So look, I get that we are money hobbyists and all the things we do to stay “financially woke” may seem like a lot sometimes. If you’re overwhelmed, I come bearing good news: it’s doesn’t have to be like that forever unless you want it to be.
When you hit your stride, your money mindset just melts into your life and you can let go of some of the rituals and let your habits take the lead.
The transformation is different for everyone, but here are four ways my journey to financial independence changed my day-to-day:
1. I’m hyper-sensitive to marketing.
I stare at a screen all day at work so there are days where I feel like I’m drowning in marketing messages. In order to stay financially disciplined, I have to actively work to drown out or replace the noise created by consumerism culture. I can’t change my work environment, so for me this starts at home. We are proud cord-cutters for over 5 years now, and happily pay $5 extra to watch a commercial-free version of Hulu. I also try to listen to podcasts or other streaming services instead of traditional radio during my commute. Next on my list is junk mail! One of my New Year Resolutions is to eliminate it from ever coming into the house. This is partially because seeing stacks of it gives me anxiety, and partially because even though we fund the USPS through our taxes – we are not the customer, we are the product.
2. I don’t monitor my money nearly as closely as I monitor my time
I used to have a ritual of starting my day by checking my accounts and budget tracking apps every day. I don’t really do that as much we automated most of our financial plan, but I do still manage my calendar DAILY. Financial independence has truly made time and money transferable for me. Emotionally, I feel the same way about wasted time as I do about wasted money – managing this is a form of self-care. At work, it means I protect my time by time-blocking places where I need to accomplish something. I encourage my colleagues to have thoughtful agendas and objectives for any meetings they schedule with me. When I’m the facilitator, I go out of my way to prepare so that it’s the best use of my time and theirs and try to make the meeting high-impact by involving multiple people. At home, this means…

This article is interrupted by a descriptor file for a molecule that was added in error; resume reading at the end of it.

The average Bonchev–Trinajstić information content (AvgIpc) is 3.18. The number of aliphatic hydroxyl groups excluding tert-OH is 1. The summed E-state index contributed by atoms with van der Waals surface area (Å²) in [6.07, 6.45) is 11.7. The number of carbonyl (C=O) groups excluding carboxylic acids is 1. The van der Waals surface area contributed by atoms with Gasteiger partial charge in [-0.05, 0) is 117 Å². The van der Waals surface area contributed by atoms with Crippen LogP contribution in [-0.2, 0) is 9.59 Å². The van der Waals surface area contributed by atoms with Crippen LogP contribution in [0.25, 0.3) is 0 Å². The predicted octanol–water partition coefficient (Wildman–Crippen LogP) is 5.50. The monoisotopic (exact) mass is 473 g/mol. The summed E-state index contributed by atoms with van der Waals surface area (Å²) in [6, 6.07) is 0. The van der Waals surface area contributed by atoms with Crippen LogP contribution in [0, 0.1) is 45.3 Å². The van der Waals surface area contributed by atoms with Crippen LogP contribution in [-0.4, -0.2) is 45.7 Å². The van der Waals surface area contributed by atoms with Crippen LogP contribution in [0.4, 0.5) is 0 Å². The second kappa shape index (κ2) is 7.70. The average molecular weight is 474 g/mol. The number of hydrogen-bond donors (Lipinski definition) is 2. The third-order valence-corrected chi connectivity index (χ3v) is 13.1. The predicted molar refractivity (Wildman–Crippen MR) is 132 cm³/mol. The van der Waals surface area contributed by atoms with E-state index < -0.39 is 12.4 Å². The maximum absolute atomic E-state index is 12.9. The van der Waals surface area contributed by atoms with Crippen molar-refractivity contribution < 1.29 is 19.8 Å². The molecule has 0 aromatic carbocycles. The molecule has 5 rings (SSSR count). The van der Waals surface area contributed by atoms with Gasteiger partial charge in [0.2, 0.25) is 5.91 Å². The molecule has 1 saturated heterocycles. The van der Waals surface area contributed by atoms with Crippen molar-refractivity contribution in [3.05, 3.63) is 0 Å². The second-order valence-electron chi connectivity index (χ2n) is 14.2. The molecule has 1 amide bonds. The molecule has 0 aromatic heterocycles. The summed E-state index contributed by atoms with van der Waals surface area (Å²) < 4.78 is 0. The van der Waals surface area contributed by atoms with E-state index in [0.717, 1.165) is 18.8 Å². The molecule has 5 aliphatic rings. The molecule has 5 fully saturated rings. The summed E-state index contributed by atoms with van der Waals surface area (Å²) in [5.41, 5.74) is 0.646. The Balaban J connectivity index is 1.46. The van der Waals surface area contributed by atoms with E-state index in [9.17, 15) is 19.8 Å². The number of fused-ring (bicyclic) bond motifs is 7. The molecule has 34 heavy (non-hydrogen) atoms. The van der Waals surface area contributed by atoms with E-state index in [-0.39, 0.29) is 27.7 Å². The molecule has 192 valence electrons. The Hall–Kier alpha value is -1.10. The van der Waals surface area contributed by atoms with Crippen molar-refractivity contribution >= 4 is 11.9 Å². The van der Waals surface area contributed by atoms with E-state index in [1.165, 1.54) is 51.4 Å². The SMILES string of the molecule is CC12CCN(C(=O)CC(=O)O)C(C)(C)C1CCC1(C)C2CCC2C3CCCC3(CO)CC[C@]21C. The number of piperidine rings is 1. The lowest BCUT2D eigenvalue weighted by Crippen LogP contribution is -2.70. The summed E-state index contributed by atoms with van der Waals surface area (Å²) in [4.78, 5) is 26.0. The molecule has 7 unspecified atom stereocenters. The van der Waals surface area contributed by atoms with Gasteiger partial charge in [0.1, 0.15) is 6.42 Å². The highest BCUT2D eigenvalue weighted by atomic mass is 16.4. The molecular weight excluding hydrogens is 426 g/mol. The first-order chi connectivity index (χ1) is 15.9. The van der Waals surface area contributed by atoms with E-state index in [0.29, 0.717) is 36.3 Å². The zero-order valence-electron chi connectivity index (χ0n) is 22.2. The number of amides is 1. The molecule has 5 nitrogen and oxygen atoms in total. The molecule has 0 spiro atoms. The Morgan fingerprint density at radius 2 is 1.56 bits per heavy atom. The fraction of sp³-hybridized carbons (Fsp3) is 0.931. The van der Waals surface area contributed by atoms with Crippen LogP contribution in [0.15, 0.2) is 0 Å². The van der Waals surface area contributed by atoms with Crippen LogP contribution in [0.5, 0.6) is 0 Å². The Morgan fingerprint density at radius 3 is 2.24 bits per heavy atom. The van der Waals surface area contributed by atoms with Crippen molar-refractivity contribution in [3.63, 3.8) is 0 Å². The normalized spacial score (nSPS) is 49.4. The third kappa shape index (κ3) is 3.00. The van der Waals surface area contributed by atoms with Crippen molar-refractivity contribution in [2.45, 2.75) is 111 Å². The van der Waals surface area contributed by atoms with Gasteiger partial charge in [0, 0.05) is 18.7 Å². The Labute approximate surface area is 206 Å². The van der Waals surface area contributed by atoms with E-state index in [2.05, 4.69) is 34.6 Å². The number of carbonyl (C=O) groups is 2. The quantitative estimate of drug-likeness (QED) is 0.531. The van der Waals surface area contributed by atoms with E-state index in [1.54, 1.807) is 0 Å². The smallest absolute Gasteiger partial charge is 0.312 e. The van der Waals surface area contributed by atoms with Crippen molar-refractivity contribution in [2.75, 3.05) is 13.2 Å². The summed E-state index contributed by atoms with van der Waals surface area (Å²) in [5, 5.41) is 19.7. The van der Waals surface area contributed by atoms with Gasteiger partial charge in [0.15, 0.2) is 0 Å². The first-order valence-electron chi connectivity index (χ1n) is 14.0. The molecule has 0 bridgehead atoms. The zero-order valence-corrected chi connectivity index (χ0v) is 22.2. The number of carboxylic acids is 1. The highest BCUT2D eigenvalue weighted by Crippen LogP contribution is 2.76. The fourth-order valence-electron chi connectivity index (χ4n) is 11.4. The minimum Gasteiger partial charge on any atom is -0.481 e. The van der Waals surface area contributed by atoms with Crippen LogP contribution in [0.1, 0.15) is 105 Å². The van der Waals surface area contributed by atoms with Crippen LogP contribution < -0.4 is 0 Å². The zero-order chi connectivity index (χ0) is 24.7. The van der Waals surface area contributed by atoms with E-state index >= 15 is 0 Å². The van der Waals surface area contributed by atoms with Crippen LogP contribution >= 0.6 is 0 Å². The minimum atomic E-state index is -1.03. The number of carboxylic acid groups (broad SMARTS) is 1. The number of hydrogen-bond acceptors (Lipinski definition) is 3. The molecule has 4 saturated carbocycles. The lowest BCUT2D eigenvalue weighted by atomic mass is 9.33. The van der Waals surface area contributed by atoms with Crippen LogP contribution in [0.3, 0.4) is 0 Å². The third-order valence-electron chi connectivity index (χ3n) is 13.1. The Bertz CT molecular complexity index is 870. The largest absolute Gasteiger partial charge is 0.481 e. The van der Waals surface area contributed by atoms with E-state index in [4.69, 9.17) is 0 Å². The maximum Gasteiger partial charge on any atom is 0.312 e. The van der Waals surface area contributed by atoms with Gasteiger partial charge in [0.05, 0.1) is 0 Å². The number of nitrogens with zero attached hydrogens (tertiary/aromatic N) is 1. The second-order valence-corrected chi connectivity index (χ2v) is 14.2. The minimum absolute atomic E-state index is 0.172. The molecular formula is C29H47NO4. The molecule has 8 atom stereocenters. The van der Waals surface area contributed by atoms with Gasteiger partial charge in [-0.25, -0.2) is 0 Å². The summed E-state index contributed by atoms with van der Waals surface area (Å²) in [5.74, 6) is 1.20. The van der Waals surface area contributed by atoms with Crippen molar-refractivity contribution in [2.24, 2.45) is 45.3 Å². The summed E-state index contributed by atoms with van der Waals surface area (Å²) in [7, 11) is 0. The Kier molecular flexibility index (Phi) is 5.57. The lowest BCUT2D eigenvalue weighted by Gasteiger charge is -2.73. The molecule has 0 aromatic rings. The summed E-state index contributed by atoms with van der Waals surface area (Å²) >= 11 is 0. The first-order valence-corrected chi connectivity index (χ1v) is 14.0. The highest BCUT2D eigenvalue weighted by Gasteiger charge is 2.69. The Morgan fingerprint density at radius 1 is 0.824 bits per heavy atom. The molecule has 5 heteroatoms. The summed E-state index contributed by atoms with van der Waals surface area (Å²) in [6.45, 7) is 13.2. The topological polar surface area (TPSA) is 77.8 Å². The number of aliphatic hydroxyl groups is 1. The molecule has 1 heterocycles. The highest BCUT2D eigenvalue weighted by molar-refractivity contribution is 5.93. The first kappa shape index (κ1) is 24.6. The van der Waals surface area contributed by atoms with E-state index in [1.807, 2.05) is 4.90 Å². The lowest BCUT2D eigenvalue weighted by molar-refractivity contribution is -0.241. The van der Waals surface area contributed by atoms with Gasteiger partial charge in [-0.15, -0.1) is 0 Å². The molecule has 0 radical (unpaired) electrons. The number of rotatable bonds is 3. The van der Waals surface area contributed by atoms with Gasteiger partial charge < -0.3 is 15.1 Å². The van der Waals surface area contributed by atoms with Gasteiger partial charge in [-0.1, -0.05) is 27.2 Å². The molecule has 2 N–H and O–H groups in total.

3. I am constantly “inventorying”
This is two-fold: 1) avoiding food waste and 2) controlling the “just need one thing” trips to the store. And by store, I mean Target…I have a weakness for Target. I spent 4.5 years of my career working there so I know how to shop it. And in the absence of a 12-step program, I just have to limit the likelihood of an impulse purchase. I use our Amazon Echo to remind me of my recurring purchases like baby formula and I can order it on command. We also keep a running list for groceries on the fridge. If something is running low, we add it and it gets included in the order. Here is a link to the template Mr. r&R created for us to use. It’s organized the way a grocery store is set up, so you’re not wandering around.
4. Getting dressed is the easiest part of my day
After I gave birth, I had a new body and a new lifestyle that demanded clothes that were fashionable but not fussy. Instead of sinking back into old habits and buying enough clothes for 8 people, I adopted a capsule wardrobe. A capsule wardrobe is a set of clothes that you can mix and match because almost every piece works with each other. This approach gave me the boundaries and structure I needed to buy with intention. I’m positive this decision has saved me thousands of dollars and hundreds of hours. I can literally grab and go, no daily decision required.